After the proclamation of Lithuanian independence in 1990, Soviet attempts to suppress the rebellion focused on the Sitkūnai Radio Station.[85] They were defended by the citizenry of Kaunas.[86] Pope John Paul II said Holy Mass for the faithful of the Archdiocese of Kaunas at the Kaunas Cathedral Basilica and held a meeting with the young people of Lithuania at the S. Darius and S. Girėnas Stadium, during his visit to Lithuania in 1993.[87] Kaunas natives Vytautas Landsbergis and Valdas Adamkus became the Head of state in 1990, and, respectively, in 1998 and 2004. Since the restoration of independence, substantially improving air and land transport links with Western Europe have made Kaunas easily accessible to foreign tourists.

Kaunas is famous for its basketball club, Žalgiris, which was founded in 1944 and was one of the most popular nonviolent expressions of resistance during its struggle with the CSKA Moscow. In 2011, the largest indoor arena in the Baltic states was built and was named Žalgiris Arena. Kaunas hosted finals of the EuroBasket 2011.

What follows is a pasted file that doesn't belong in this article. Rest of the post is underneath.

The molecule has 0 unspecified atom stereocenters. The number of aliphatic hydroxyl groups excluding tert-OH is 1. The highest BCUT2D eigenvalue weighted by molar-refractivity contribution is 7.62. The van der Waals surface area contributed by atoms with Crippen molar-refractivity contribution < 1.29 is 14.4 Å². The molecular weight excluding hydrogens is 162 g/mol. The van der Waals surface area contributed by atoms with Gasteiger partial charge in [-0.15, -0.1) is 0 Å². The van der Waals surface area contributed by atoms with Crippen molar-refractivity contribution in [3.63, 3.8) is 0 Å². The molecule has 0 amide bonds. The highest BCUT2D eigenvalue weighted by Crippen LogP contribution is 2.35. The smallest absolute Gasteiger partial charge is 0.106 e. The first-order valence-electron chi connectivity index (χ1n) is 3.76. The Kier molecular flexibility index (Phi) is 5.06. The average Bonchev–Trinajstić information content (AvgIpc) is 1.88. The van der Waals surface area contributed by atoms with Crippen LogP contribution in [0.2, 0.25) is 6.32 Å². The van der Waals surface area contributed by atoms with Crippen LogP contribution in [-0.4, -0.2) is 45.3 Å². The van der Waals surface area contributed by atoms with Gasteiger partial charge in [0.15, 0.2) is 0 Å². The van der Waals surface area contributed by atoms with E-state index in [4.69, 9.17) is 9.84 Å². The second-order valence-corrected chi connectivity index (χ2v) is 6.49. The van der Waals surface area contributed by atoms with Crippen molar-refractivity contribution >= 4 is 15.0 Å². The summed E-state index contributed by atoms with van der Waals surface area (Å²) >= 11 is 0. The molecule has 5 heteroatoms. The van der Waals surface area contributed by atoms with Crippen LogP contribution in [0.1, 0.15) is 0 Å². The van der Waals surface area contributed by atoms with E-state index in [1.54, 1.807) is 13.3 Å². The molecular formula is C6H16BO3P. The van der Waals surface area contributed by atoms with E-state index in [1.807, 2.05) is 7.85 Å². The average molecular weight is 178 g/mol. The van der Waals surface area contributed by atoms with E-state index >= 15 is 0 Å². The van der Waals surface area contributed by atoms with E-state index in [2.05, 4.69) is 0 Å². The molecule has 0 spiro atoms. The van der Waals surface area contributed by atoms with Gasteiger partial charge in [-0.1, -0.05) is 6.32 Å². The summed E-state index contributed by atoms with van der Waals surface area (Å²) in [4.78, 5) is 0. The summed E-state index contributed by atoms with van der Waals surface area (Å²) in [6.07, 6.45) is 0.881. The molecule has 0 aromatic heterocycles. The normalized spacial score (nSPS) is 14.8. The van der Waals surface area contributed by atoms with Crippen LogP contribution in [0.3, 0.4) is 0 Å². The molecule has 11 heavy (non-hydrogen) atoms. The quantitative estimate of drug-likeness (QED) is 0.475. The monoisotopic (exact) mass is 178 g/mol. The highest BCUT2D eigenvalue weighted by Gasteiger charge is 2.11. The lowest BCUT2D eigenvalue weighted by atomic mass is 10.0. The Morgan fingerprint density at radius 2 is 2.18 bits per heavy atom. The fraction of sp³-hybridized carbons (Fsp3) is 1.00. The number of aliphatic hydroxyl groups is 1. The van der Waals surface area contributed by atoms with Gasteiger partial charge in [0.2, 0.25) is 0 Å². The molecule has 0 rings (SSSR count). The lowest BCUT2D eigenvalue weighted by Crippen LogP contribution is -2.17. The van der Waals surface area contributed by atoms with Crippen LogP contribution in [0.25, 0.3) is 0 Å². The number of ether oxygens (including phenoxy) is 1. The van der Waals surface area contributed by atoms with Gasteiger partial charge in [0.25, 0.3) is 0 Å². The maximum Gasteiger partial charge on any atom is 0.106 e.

In March 2015, Kaunas's interwar buildings received the European Heritage Label.[88][89]

On 29 March 2017, Kaunas was named European Capital of Culture of 2022.[90]

On 28 September 2017, the winner of the M. K. Čiurlionis Concert Centre architectural competition was announced and the centre was planned to be completed by 2022, close to the Vytautas the Great Bridge.[91]

On 18 September 2023, Kaunas's interwar modern architecture was included in the list of the UNESCO World Heritage Sites.[92]